The Six: Traditional natural remedies from the Middle East

A sprig of thyme. (Shutterstock)
Updated 15 October 2018
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The Six: Traditional natural remedies from the Middle East

  • We take a look at natural remedies stemming from the Middle East
  • From turmeric to thyme, these home remedies are used across the Arab world and beyond

DUBAI: Natural remedies have long been used in the Arab world to treat a range of health issues, including these seeds and herbs that are thought to have various benefits.

Black cumin seed
According to Islamic tradition, the black cumin seed is a powerhouse of health benefits. It is thought to help with immune-related, digestive and respiratory issues and has antihistamine, anti-inflammatory and anti-oxidant properties.

Cloves
Cloves and clove oil have been used in dentistry since the 19th century due to the presence of the antiseptic and anti-inflammatory chemical eugenol.

Turmeric
Turmeric contains the chemical curcumin that is thought to decrease inflammation in the body.

Thyme
Thyme has been used for centuries to treat such complaints as diarrhea, stomach ache, arthritis and sore throats due to the presence of thymol, an antiseptic agent.

Fennel seeds
A concentrated source of minerals like copper, potassium, calcium, zinc, manganese, vitamin c, iron, selenium and magnesium, fennel is thought to do everything from regulate blood pressure to ease water retention as it’s a known diuretic.

Anise
Anise oil contains thymol, terpineol and anethole, which are thought to help with cough and flu cases. Anise is also thought to help improve digestion, alleviate cramps and reduce nausea.


US issues health alert on romaine lettuce

In this file photo taken on May 2, 2018, Romaine lettuce is displayed at a grocery store in San Anselmo, California. (AFP)
Updated 21 November 2018
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US issues health alert on romaine lettuce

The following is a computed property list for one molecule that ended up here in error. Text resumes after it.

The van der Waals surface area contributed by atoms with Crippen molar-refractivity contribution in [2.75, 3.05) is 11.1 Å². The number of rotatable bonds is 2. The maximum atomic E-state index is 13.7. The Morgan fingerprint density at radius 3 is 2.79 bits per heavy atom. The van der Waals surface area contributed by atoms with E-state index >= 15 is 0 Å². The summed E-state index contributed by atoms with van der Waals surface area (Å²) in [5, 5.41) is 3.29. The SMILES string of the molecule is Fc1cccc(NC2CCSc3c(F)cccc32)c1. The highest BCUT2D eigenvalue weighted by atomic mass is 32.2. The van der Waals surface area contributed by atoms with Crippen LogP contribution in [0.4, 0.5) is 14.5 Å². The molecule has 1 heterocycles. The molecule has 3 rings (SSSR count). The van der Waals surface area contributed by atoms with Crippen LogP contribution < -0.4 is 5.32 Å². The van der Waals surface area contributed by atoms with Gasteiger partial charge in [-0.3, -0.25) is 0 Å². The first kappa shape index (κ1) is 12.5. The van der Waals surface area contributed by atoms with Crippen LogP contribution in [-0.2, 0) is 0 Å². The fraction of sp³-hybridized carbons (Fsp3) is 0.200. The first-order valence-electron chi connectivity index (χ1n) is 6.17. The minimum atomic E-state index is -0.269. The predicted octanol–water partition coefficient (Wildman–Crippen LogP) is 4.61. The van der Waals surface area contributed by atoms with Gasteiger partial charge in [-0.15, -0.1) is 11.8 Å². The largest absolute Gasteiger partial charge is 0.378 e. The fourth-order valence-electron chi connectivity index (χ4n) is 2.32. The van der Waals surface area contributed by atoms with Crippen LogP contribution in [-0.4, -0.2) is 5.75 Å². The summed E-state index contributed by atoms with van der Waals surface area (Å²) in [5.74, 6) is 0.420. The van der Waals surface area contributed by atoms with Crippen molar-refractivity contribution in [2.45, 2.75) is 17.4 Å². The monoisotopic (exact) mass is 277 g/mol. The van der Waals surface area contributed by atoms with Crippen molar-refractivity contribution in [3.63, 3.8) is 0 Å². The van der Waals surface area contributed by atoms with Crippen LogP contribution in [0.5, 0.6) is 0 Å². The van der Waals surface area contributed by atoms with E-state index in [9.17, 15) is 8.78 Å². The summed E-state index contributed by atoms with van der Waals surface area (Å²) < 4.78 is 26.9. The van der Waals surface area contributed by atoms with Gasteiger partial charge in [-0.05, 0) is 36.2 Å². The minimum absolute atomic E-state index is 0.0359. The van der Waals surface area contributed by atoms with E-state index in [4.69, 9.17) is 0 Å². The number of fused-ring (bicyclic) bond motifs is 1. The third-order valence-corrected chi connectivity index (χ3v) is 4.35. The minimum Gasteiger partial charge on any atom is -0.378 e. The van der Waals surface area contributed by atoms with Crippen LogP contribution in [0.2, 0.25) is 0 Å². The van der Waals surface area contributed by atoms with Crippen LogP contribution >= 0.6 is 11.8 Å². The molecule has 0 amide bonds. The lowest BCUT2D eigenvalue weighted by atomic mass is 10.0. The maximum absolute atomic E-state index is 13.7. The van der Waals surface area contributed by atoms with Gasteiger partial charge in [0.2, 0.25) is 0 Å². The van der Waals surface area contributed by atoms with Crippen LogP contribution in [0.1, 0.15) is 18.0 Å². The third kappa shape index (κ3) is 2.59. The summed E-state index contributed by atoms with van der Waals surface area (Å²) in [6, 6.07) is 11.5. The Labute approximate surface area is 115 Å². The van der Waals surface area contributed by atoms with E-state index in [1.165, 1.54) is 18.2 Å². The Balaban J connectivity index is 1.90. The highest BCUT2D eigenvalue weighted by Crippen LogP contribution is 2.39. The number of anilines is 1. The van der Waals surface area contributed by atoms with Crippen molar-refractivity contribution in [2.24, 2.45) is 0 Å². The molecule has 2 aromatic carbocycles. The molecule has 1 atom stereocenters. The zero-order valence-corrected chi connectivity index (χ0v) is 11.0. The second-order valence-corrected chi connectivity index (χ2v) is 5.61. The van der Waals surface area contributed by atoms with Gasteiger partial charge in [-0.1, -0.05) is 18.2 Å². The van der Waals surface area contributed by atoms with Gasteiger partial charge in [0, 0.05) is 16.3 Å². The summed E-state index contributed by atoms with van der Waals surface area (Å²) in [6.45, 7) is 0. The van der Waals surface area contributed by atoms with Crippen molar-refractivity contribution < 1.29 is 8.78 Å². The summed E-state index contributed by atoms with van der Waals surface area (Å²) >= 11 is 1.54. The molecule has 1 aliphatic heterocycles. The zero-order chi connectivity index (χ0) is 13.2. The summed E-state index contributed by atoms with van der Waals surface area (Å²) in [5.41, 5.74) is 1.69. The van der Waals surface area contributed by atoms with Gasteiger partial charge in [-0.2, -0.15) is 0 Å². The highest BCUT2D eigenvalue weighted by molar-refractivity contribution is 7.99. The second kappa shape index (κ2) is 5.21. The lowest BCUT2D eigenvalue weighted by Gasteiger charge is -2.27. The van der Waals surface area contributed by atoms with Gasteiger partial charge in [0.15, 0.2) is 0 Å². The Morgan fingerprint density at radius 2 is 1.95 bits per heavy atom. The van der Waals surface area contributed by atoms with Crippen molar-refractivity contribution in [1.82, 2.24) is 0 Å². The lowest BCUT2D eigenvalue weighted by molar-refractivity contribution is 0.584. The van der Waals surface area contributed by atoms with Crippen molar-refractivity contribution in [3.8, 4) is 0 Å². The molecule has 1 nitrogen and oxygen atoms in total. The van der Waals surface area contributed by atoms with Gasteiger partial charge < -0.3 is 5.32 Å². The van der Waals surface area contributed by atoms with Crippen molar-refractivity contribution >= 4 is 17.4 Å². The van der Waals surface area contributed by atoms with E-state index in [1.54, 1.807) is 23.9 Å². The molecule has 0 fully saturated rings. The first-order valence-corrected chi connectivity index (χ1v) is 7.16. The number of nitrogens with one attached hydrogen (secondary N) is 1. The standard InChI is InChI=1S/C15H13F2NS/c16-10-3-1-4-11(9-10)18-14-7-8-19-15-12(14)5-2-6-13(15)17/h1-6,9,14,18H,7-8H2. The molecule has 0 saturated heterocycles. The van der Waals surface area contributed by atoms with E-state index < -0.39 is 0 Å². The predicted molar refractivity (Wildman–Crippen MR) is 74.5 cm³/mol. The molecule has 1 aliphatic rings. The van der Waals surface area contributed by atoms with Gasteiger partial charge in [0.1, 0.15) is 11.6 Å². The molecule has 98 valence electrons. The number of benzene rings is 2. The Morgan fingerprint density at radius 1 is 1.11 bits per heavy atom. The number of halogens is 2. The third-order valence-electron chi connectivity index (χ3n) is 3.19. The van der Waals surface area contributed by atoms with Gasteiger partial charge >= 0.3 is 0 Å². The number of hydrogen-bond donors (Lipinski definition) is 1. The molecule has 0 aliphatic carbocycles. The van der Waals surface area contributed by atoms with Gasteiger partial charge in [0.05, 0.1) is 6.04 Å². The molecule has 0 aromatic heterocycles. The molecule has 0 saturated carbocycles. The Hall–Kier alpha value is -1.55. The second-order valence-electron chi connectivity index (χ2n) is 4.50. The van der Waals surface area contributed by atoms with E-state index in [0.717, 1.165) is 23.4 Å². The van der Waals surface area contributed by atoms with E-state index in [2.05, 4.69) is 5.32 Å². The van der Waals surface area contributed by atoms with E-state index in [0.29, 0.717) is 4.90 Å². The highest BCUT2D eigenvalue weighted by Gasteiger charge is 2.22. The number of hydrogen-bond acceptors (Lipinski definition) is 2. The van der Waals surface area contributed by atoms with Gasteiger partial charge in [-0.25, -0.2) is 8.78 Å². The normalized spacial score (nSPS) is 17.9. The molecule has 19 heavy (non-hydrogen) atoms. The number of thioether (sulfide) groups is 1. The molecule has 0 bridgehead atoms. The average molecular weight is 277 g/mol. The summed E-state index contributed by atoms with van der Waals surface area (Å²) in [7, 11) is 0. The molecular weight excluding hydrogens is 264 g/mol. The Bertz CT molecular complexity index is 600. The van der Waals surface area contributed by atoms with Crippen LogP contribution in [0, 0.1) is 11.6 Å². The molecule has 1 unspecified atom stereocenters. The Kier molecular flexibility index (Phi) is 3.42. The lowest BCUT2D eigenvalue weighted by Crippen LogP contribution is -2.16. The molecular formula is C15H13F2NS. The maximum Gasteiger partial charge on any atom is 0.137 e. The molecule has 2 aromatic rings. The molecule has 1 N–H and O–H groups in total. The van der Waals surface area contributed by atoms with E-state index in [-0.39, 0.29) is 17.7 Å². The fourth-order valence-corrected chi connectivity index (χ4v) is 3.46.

• Health officials in Canada said they had also identified 18 people stricken with the same strain of food poisoning in two provinces, Ontario and Quebec

WASHINGTON: US health officials warned consumers Tuesday not to eat any romaine lettuce and to throw away any they might have in their homes, citing an outbreak of E. coli poisoning.
The Centers for Disease Control and Prevention (CDC) issued the warning against all Romaine lettuce just two days before the Thanksgiving holiday, when American families gather and feast together.
“Consumers who have any type of romaine lettuce in their home should not eat it and should throw it away, even if some of it was eaten and no one has gotten sick,” the CDC said, after 32 people were reported sick from E. coli poisoning in 11 states, with 13 of them hospitalized. One of those had suffered kidney failure.
Health officials in Canada said they had also identified 18 people stricken with the same strain of food poisoning in two provinces, Ontario and Quebec.
“This advice includes all types or uses of romaine lettuce, such as whole heads of romaine, hearts of romaine, and bags and boxes of precut lettuce and salad mixes that contain romaine, including baby romaine, spring mix, and Caesar salad,” the CDC said, noting that it had not been able to pinpoint precisely where the suspect leaves had originated.
“If you do not know if the lettuce is romaine or whether a salad mix contains romaine, do not eat it and throw it away,” the CDC said.
It advised anyone who had stored romaine lettuce in their refrigerator to wash down the shelves where the leaves had been kept.
No deaths have so far been reported.